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23 And may the God of 23 And that ye may be enabled peace himself sanctify you to obey this, and every precept of wholly ; and may your the gospel, May God, the author of whole person, the spirit, and all happiness, sanctify you wholly ; and the soul, and the body, 2 be

may your whole son, your under. preserved unblameable, un- standing, your affections, and your to the coming of our Lord actions, be preserved by God, without Jesus Christ.

any just cause of blame, until your trial is finished, through the coming of our Lord Jesus Christ, to release you by death.

have a general resemblance to the members of a beast, the bodies of bothgare nourished by food; they grow to a certain bulk; they continue in their mature state a determined time ; after which they gradually decay; and at length die, unless destroyed before by some accident. To the life of both, the presence of the soul in the body is necessary; and to the presence of the soul, it is requisite in both, that the bodily organs, called vital parts, be in a fit state for performing their several functions. Such is the life which man enjoys in common with the beast.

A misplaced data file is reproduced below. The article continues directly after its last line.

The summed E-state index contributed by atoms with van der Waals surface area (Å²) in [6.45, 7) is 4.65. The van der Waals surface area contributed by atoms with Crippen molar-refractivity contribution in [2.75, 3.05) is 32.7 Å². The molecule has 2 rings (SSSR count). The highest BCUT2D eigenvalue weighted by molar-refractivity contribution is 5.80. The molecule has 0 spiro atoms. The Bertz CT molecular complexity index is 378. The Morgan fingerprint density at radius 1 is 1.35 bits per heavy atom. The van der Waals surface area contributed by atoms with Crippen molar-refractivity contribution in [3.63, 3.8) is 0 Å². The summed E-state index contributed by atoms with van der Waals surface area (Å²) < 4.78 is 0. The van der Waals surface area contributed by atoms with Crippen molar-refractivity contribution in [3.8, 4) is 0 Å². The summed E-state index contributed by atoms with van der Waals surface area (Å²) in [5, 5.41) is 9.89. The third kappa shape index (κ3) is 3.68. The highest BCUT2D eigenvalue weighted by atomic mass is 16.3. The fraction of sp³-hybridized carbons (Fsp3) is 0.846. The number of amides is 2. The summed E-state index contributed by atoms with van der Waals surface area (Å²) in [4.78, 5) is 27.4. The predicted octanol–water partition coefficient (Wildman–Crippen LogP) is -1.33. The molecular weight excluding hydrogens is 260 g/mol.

Because it hath been commonly supposed that God's words to Adam, dust thou art, and to dust thou shalt return, were spoken to him as an animal, some have inferred, that not his body alone, but his animal soul was made of the dust, and returned to the dust. And in support of their opinion, they appeal to Solomon's words, Eccles. iii. 18, 19. where he affirms, that the soul both of man and beast is of the dust, and returns to the dust; on which account he calls man a beast. Others affirm, that dust, or matter, however modified and refined, is not capable of sensation, the lowest degree of thought and far less of imagination, and memory; faculties which the beast seems to partake of in common with man. And, therefore, they understand the above expressions as importing, not that the soul of man and beast is material, but that it is mortal; because it is no more contrary to reason, that an incorporeal soul should cease to be, than that it should have begun to exist.